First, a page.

A former student of mine, who graduated just this past June and is now halfway through his freshman year in college, came back to give me a gift. This was cool. It’s never happened quite this way before: he wanted to give me something to thank me for teaching him how to write. I’m not sure that I did, but I’m sure that I helped him get better at writing; I was his English teacher for three of his four years of high school at the tiny charter school where I work, so yeah, I suppose I deserve a fair amount of the credit and the blame for whatever he can do in terms of literary achievement in school. He said he did well in his English 101 class, and so he wanted to give me something. First Thank-you-for-teaching-me gift I’ve ever received. (I’ve gotten thanks, I’ve gotten several really glowing compliments, and I’ve gotten presents; never gotten one like this before.)
He got me this:
It’s a first edition of a collection of essays by Virginia Woolf. It’s awesome for a number of reasons: it’s a first edition, which is neato; it’s essays, which I love and always want to write and to read; it’s Virginia Woolf, who is one of my absolute favorite writers and strongest influences; and it’s called The Captain’s Death Bed, which has a nice pirate-y feel to it. Awesome.
So I read it, of course. It did take me two tries: not because it’s terribly complicated – Woolf is too good and too clear a writer to make her reading that hard to understand – but for two reasons: first, because this is the last of four volumes of her unpublished essays collected after her suicide in 1941, and so a number of the pieces in it are more obscure in subject; and second, because right when I started reading this book, I was finishing up my semester and grading about twenty thousand student essays, and then the day after the semester ended, I had a wisdom tooth removed, which included a half-day fast, my first 24-hour period without coffee in over 25 years, my first time under general anaesthesia, my first time taking Percocet, and of course, a whole lot of pain. So I read about a third of the way through the essays, and then stopped; and then picked it up again two days ago, when my head was a bit straighter on my neck and my brain was readier to read.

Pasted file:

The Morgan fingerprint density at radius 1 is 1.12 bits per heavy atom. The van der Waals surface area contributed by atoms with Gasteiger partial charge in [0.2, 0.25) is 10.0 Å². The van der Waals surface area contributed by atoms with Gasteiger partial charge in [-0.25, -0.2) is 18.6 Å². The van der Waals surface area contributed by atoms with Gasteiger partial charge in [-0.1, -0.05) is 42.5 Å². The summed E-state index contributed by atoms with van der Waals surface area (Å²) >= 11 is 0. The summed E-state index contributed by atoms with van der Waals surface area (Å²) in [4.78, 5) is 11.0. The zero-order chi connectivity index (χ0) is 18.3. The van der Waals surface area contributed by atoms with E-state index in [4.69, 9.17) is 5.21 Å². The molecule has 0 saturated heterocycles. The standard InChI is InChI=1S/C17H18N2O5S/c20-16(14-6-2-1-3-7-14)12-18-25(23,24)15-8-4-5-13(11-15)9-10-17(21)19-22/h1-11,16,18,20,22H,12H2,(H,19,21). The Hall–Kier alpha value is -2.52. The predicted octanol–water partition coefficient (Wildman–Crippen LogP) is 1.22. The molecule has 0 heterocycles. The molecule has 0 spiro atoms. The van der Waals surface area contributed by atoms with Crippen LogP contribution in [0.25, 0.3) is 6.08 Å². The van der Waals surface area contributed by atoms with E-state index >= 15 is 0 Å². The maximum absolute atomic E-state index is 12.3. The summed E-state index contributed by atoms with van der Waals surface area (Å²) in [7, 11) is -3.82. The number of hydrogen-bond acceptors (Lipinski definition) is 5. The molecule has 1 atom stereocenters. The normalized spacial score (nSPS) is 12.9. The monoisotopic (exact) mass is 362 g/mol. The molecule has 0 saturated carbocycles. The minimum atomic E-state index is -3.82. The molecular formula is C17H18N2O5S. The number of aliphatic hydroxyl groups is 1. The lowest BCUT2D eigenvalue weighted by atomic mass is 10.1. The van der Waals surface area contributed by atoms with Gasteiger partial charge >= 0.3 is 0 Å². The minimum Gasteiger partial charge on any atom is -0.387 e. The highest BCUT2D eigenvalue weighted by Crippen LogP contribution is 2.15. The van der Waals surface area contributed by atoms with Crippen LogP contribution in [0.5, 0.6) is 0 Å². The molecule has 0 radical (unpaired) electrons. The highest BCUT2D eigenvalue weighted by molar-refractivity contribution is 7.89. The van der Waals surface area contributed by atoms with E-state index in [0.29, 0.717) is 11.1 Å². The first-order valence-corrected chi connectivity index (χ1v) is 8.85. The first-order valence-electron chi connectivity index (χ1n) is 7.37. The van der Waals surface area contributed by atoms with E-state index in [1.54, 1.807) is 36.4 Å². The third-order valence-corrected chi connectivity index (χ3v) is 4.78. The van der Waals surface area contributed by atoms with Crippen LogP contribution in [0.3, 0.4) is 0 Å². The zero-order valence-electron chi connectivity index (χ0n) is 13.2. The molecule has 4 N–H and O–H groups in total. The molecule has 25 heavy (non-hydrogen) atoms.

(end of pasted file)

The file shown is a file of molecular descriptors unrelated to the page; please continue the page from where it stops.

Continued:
I’m glad I picked it back up. Turns out it was really the first several essays that were too obscure for me to enjoy: they are mostly responses to literature which Woolf read, and which I never have – never read Carlyle, never read Turgenev, and certainly never read the half-dozen diarists and memoirists she wrote about, mostly English pastors from the last 300 years. I also couldn’t relate at all to those kinds of books, as I am not a big reader of biography or published diaries; so the first several essays really didn’t speak to me.
But the rest of them did. Did they ever.
There’s a lot here. There’s a wonderful piece about being a good writer versus being a great writer; I don’t know that I agree with Woolf’s examples of a great writer (She includes Jane Austen, Dostoevsky, James Joyce, all of which I can take or leave – and Joyce I’d rather leave; she doesn’t include herself, who I would prefer over all of ’em. Though of course I understand not putting herself into the list of great writers in her own essay.), but her essential idea is this story she tells of getting into a train car and seeing the end of a conversation between two strangers. One of those strangers she calls Mrs. Brown, and describes her in some detail; it’s never clear if this is a real person or not, a real event or a created example. She says that the writers she considers good, who include H.G. Wells and a couple of Brits I’ve never read, would talk about everything in the world other than Mrs. Brown; they’d talk about the town where she lives, about the educational or economic system that created her, but not about her. The great writers would tell you about Mrs. Brown, and they’d do it poetically.
This gave me pause. I don’t know that I write about Mrs. Brown. I think I actually do. Though I am not and never will be a great writer, I like that I’m at least focused on the right subject: the characters. The people.
Then there’s a great piece about reviewing books, in which she ends with the conclusion that reviewers should shut the hell up except to give their honest, informed opinion to the author of the book they read. I don’t know what to do with that, either. This piece caused a conflict for me, because at the end of it, her husband and literary executor, Leonard Woolf, added a note in which he disagreed with her, and said that reviewers are necessary to give the reading public an idea of what books to buy and where to spend their time and money; I like that answer better, but I found it so incredibly distasteful that the guy would throw his two cents into the argument of HIS DEAD WIFE when she couldn’t respond back that I can’t agree with anything he said. So I’ll have to think about the way I write reviews.
Then there are the beautiful pieces: there’s one called The Sun and the Fish, one called Gas (about going under anaesthesia at the dentist; how perfect is that?), one called Reading, and my favorite, Flying over London, that are all nothing more or less than a lovely experience packed into a few pages. It’s magic, really.
I recommend reading Virginia Woolf. I haven’t read a lot of her fiction, but I’ve read a fair amount of her non-fiction, and it’s all fantastic. Especially if you’re a fan, as I am, of essayists – David Sedaris, George Orwell, Diane Ackerman, and especially David Foster Wallace, who wrote like Woolf (and died like her, too), then you should read her essays. I have no doubt there are dozens of collections of her work in various editions, and probably one that collects the good ones out of this book without the obscure ones; but it doesn’t matter, because any collection of her writing is going to be beautiful.